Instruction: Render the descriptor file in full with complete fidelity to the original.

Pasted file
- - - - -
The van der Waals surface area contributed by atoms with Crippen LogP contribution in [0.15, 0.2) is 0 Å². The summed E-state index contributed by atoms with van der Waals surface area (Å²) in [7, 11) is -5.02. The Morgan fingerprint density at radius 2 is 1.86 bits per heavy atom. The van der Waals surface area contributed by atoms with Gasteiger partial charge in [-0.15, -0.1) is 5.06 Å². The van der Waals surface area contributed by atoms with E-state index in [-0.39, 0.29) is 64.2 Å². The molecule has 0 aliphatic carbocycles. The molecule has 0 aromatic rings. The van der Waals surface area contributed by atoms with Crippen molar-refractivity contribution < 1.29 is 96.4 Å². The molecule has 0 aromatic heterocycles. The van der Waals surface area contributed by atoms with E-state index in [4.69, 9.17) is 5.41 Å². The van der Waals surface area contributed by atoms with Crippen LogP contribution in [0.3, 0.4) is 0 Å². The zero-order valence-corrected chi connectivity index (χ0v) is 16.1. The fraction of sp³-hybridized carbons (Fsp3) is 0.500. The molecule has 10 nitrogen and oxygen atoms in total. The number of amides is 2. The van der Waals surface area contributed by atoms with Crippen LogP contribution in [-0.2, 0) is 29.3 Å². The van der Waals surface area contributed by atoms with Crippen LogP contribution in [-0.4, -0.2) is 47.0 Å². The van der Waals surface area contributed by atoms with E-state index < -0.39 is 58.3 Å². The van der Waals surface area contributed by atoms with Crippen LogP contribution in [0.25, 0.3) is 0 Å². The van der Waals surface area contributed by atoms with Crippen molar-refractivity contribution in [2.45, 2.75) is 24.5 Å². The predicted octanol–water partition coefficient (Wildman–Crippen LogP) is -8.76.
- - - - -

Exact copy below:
The van der Waals surface area contributed by atoms with Crippen LogP contribution in [0.15, 0.2) is 0 Å². The summed E-state index contributed by atoms with van der Waals surface area (Å²) in [7, 11) is -5.02. The Morgan fingerprint density at radius 2 is 1.86 bits per heavy atom. The van der Waals surface area contributed by atoms with Gasteiger partial charge in [-0.15, -0.1) is 5.06 Å². The van der Waals surface area contributed by atoms with E-state index in [-0.39, 0.29) is 64.2 Å². The molecule has 0 aliphatic carbocycles. The molecule has 0 aromatic rings. The van der Waals surface area contributed by atoms with Crippen molar-refractivity contribution < 1.29 is 96.4 Å². The molecule has 0 aromatic heterocycles. The van der Waals surface area contributed by atoms with E-state index in [4.69, 9.17) is 5.41 Å². The van der Waals surface area contributed by atoms with Crippen LogP contribution in [0.3, 0.4) is 0 Å². The zero-order valence-corrected chi connectivity index (χ0v) is 16.1. The fraction of sp³-hybridized carbons (Fsp3) is 0.500. The molecule has 10 nitrogen and oxygen atoms in total. The number of amides is 2. The van der Waals surface area contributed by atoms with Crippen LogP contribution in [-0.2, 0) is 29.3 Å². The van der Waals surface area contributed by atoms with Crippen LogP contribution in [-0.4, -0.2) is 47.0 Å². The van der Waals surface area contributed by atoms with E-state index < -0.39 is 58.3 Å². The van der Waals surface area contributed by atoms with Crippen LogP contribution in [0.25, 0.3) is 0 Å². The van der Waals surface area contributed by atoms with Crippen molar-refractivity contribution in [2.45, 2.75) is 24.5 Å². The predicted octanol–water partition coefficient (Wildman–Crippen LogP) is -8.76.